Crassostrea virginica shells record local variation in wastewater inputs to a coastal estuary

Kovacs, Carolyn J., Daskin, Joshua H., Patterson, Heather, and Carmichael, Ruth H. (2010) Crassostrea virginica shells record local variation in wastewater inputs to a coastal estuary. Aquatic Biology, 9 (1). pp. 77-84.

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Abstract

We measured δ15N values in the acid-insoluble organic portion of shells from Crassostrea virginica transplanted at increasing distance from a major wastewater treatment plant in Mobile Bay, Alabama. To determine whether δ15N in shell material recorded local spatial variation in wastewater influence, we compared δ15N in newly deposited oyster shell to δ15N values in wastewater effluent and in suspended particulate matter in receiving waters. We compared δ15N values in shell to δ15N in adductor muscle and whole tissues to determine the isotopic relationships between shell and soft tissues for this previously untested species. δ15N values in oyster shell reflected differences in wastewater influence relative to distance from the wastewater treatment plant within 38 d of transplanting. δ15N values in shell were enriched by 2.4‰ compared to available foods, consistent with a trophic shift from food source to consumer. δ15N values in shell also were significantly correlated with δ15N values in soft tissues, but were enriched by 1.9‰ compared to whole tissues and 0.8‰ compared to adductor muscle. Overall, δ15N values in oyster shell were a better proxy for adductor muscle than whole tissues. If applied with care, oyster shells provide an ecologically and commercially meaningful wastewater detection tool that may be effective over relatively short spatial and temporal scales. δ15N values in shell material may be particularly useful to enable anthropogenic source tracing and refine food web reconstructions in areas with remnant shells where oysters or other bivalves have been severely depleted or already lost.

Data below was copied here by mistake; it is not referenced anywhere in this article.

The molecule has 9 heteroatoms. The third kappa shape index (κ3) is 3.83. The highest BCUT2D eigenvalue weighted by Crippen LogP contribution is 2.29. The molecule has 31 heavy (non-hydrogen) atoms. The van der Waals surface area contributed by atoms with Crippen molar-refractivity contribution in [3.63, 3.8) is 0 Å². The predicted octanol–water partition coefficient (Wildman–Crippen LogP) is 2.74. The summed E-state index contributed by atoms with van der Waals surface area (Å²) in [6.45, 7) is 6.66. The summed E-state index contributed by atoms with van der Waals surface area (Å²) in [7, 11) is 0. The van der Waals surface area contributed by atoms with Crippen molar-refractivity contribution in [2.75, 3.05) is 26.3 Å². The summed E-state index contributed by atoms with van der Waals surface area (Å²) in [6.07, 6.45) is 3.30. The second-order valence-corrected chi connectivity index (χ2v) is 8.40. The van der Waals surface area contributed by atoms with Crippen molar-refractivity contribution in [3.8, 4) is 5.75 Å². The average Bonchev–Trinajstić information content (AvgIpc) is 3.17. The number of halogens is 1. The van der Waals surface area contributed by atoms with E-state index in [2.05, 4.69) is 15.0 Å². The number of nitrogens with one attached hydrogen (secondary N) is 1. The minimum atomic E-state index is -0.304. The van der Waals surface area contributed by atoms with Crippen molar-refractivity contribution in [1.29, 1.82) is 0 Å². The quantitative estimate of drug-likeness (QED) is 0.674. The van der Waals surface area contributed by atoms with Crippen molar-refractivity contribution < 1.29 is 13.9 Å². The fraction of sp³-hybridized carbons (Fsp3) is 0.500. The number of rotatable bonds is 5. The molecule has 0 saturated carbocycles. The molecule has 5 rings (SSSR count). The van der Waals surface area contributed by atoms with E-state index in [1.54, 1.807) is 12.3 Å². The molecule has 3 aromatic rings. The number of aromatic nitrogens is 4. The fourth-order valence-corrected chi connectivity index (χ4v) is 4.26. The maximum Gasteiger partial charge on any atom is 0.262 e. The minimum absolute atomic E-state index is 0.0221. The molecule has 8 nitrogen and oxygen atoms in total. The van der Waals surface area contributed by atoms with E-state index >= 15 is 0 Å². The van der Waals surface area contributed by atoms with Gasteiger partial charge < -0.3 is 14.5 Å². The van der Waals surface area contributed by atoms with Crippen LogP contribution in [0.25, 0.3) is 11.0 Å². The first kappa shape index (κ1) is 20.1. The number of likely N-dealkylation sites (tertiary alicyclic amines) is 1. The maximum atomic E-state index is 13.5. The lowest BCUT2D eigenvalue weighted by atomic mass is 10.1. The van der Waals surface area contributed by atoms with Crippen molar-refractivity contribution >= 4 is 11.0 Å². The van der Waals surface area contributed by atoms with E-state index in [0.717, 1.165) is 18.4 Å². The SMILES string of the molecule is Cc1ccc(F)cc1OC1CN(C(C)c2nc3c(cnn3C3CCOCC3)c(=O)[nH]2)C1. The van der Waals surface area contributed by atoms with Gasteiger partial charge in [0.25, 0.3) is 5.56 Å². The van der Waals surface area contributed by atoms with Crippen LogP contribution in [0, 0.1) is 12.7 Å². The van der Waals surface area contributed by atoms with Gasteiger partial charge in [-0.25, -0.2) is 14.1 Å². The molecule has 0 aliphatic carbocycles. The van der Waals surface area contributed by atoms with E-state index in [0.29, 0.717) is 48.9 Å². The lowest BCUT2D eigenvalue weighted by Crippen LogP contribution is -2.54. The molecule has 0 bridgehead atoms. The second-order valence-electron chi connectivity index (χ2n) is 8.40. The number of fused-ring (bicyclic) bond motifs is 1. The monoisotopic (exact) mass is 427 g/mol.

Item ID: 16984
Item Type: Article (Refereed Research - C1)
Keywords: nitrogen, stable isotopes, bivalve, anthropogenic, oyster
ISSN: 1864-7790
Date Deposited: 16 May 2011 04:59
FoR Codes: 05 ENVIRONMENTAL SCIENCES > 0502 Environmental Science and Management > 050205 Environmental Management @ 100%
SEO Codes: 96 ENVIRONMENT > 9608 Flora, Fauna and Biodiversity > 960802 Coastal and Estuarine Flora, Fauna and Biodiversity @ 100%
Citation Count from Scopus Scopus 2
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